Apprenticeship Training Public Sector Target

Reporting period: 1 April 2017 to 31 March 2018

 

Number of employees who work in England

Number of employees who were working in England on 31 March 2017

10,049

Number of employees who were working in England on 31 March 2018

10,181

Number of new employees who started working for you in England between 1 April 2017 to 31 March 2018

2,432

Number of apprentices who work in England

Number of apprentices who were working in England on 31 March 2017

26

Number of apprentices who were working in England on 31 March 2018

114

Number of new apprentices in England between 1 April 2017 to 31 March 2018. (includes both new hires and existing employees who started an apprenticeship)

110

Full-time equivalents

 

6,957

Reporting percentages

 

Percentage of apprenticeship starts as a proportion of employment starts between 1 April 2017 to 31 March 2018. (both new hires and existing employees who started an apprenticeship)

4.52%

Percentage of total headcount that were apprentices on 31 March 2018

1.12%

Percentage of apprenticeship starts between 1 April 2017 to 31 March 2018 as a proportion of total headcount on 31 March 2017. (both new hires and existing employees who started an apprenticeship) 

1.09%

Context

The public-sector apprenticeships target was introduced in April 2017 for any public-sector employer in England with at least 250 employees. This sets a target to employ an average of 2.3% of their staff as new apprenticeship starts. This includes both newly employed apprentices and any existing employees that have begun an apprenticeship between 1 April 2017 and March 2021.
 

Performance in the first year

BCC achieved 47% of the target across schools and corporate services combined. But reached 117% for our corporate services alone.
 
We have:
  • Increased staff to manage the work around the administration of the Levy.
  • Supported engagement with corporate services and schools.
  • Increased publicity and communications with all groups.
  • Increased the service offered to schools and driven more effective workforce planning using apprenticeships
  • Reviewed existing training routes and promoted apprenticeship programmes where appropriate.
  • Developed an in-house recruitment and employment service for entry-level apprentices.

 

Challenges we have faced in our first year of working to the target

 
We have limited influence on the recruitment of apprentices in our schools. Schools employ many part-time staff, which inflates the headcount and in Bucks we have many small primary schools in rural areas. The distance between schools are often lengthy. This makes pooling funds and apprentices between schools difficult.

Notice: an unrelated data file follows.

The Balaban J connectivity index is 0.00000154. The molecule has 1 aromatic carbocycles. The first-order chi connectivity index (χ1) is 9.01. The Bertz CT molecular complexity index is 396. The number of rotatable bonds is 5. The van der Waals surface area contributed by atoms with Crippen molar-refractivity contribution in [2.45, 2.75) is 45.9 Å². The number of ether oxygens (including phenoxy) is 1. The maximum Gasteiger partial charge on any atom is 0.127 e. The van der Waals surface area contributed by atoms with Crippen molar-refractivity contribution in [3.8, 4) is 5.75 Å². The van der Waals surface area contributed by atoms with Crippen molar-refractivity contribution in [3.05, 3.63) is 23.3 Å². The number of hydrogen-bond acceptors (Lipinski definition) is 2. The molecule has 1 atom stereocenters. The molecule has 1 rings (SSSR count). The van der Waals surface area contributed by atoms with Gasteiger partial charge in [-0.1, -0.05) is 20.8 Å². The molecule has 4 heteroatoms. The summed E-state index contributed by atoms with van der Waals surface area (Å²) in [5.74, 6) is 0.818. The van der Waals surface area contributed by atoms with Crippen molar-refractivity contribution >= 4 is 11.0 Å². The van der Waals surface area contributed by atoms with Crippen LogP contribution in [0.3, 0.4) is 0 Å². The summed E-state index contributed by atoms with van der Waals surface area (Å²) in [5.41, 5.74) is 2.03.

Schools have struggled to find the additional money from budgets for apprenticeship salaries. Also schools have been unable to upskill existing school staff due to the lack of relevant apprenticeship training. In some cases, long-awaited programmes are still in development. Consequently, the uptake of apprenticeship training across our maintained schools has been much lower than we would have liked. Maintained schools reached 15% of the target. This has reduced our performance for the local authority.
 
Excluding schools we exceeded the target for new apprenticeship starts by reaching 117%. This was achieved by our recruitment of entry-level apprentices and by opening new apprenticeship training opportunities.
 

Next steps

We plan to continue our work with schools to increase take-up through:
  • The recruitment of apprentices
  • Developing career pathways to upskill existing schools staff
From September 2018 we are offering new apprenticeship training. This includes School Business Manager and Caretaker/Facilities Management. 
 
We will continue to use apprenticeship training to support:
  • The development of career pathways across the Council and within specialist services using the more specialist/technical higher level apprenticeships as they become available
  • Through the procurement of newly approved training providers.
We expect to see an increase in apprenticeship starts in year two, as more relevant apprenticeships become available.

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